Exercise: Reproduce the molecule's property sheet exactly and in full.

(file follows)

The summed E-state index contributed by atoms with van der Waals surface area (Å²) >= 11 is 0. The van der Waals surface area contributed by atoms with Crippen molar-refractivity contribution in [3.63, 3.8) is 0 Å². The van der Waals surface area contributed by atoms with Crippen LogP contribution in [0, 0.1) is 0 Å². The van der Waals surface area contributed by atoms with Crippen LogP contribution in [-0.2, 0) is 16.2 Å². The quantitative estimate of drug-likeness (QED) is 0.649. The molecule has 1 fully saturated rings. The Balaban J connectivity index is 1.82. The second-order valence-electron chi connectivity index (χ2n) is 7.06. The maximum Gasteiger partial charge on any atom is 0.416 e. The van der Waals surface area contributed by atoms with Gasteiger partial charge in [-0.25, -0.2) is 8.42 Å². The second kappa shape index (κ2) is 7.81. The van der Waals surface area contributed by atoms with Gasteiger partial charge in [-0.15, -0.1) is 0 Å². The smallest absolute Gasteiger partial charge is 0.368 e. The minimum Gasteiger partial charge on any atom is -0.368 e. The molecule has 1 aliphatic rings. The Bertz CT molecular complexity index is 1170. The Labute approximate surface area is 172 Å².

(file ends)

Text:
The summed E-state index contributed by atoms with van der Waals surface area (Å²) >= 11 is 0. The van der Waals surface area contributed by atoms with Crippen molar-refractivity contribution in [3.63, 3.8) is 0 Å². The van der Waals surface area contributed by atoms with Crippen LogP contribution in [0, 0.1) is 0 Å². The van der Waals surface area contributed by atoms with Crippen LogP contribution in [-0.2, 0) is 16.2 Å². The quantitative estimate of drug-likeness (QED) is 0.649. The molecule has 1 fully saturated rings. The Balaban J connectivity index is 1.82. The second-order valence-electron chi connectivity index (χ2n) is 7.06. The maximum Gasteiger partial charge on any atom is 0.416 e. The van der Waals surface area contributed by atoms with Gasteiger partial charge in [-0.25, -0.2) is 8.42 Å². The second kappa shape index (κ2) is 7.81. The van der Waals surface area contributed by atoms with Gasteiger partial charge in [-0.15, -0.1) is 0 Å². The smallest absolute Gasteiger partial charge is 0.368 e. The minimum Gasteiger partial charge on any atom is -0.368 e. The molecule has 1 aliphatic rings. The Bertz CT molecular complexity index is 1170. The Labute approximate surface area is 172 Å².